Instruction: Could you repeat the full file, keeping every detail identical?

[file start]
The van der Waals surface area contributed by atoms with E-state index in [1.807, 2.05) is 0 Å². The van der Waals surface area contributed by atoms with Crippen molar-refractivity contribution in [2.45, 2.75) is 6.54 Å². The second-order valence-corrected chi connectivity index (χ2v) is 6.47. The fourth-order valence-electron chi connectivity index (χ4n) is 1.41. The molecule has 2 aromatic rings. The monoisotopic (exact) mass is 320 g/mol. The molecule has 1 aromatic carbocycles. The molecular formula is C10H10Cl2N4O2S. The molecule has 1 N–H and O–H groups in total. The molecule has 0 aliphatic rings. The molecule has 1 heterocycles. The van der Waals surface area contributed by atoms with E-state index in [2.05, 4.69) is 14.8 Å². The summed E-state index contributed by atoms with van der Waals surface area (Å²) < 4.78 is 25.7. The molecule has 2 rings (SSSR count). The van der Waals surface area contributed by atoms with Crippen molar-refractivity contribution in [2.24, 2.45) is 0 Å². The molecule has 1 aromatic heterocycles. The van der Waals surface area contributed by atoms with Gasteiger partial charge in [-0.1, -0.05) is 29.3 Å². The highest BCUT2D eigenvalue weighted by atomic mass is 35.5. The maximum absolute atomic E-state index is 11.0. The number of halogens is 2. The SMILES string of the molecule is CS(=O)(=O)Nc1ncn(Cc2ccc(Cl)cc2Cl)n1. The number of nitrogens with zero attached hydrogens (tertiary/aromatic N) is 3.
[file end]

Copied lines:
The van der Waals surface area contributed by atoms with E-state index in [1.807, 2.05) is 0 Å². The van der Waals surface area contributed by atoms with Crippen molar-refractivity contribution in [2.45, 2.75) is 6.54 Å². The second-order valence-corrected chi connectivity index (χ2v) is 6.47. The fourth-order valence-electron chi connectivity index (χ4n) is 1.41. The molecule has 2 aromatic rings. The monoisotopic (exact) mass is 320 g/mol. The molecule has 1 aromatic carbocycles. The molecular formula is C10H10Cl2N4O2S. The molecule has 1 N–H and O–H groups in total. The molecule has 0 aliphatic rings. The molecule has 1 heterocycles. The van der Waals surface area contributed by atoms with E-state index in [2.05, 4.69) is 14.8 Å². The summed E-state index contributed by atoms with van der Waals surface area (Å²) < 4.78 is 25.7. The molecule has 2 rings (SSSR count). The van der Waals surface area contributed by atoms with Crippen molar-refractivity contribution in [2.24, 2.45) is 0 Å². The molecule has 1 aromatic heterocycles. The van der Waals surface area contributed by atoms with Gasteiger partial charge in [-0.1, -0.05) is 29.3 Å². The highest BCUT2D eigenvalue weighted by atomic mass is 35.5. The maximum absolute atomic E-state index is 11.0. The number of halogens is 2. The SMILES string of the molecule is CS(=O)(=O)Nc1ncn(Cc2ccc(Cl)cc2Cl)n1. The number of nitrogens with zero attached hydrogens (tertiary/aromatic N) is 3.